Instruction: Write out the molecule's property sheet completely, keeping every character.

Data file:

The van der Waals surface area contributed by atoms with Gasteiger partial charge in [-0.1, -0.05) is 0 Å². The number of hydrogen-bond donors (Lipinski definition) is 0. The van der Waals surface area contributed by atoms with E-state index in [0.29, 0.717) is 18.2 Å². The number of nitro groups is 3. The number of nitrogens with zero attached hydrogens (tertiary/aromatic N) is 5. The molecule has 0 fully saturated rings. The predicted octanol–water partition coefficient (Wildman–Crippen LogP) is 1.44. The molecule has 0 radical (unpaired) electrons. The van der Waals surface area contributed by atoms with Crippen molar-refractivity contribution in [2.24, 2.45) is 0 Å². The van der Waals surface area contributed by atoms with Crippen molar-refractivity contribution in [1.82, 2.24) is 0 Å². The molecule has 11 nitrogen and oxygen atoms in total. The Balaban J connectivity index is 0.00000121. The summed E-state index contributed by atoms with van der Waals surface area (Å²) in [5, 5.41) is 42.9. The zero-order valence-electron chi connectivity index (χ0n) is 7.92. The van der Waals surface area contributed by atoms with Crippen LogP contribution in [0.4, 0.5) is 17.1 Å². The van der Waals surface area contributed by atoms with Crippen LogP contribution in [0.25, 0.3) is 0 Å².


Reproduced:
The van der Waals surface area contributed by atoms with Gasteiger partial charge in [-0.1, -0.05) is 0 Å². The number of hydrogen-bond donors (Lipinski definition) is 0. The van der Waals surface area contributed by atoms with E-state index in [0.29, 0.717) is 18.2 Å². The number of nitro groups is 3. The number of nitrogens with zero attached hydrogens (tertiary/aromatic N) is 5. The molecule has 0 fully saturated rings. The predicted octanol–water partition coefficient (Wildman–Crippen LogP) is 1.44. The molecule has 0 radical (unpaired) electrons. The van der Waals surface area contributed by atoms with Crippen molar-refractivity contribution in [2.24, 2.45) is 0 Å². The van der Waals surface area contributed by atoms with Crippen molar-refractivity contribution in [1.82, 2.24) is 0 Å². The molecule has 11 nitrogen and oxygen atoms in total. The Balaban J connectivity index is 0.00000121. The summed E-state index contributed by atoms with van der Waals surface area (Å²) in [5, 5.41) is 42.9. The zero-order valence-electron chi connectivity index (χ0n) is 7.92. The van der Waals surface area contributed by atoms with Crippen LogP contribution in [0.4, 0.5) is 17.1 Å². The van der Waals surface area contributed by atoms with Crippen LogP contribution in [0.25, 0.3) is 0 Å².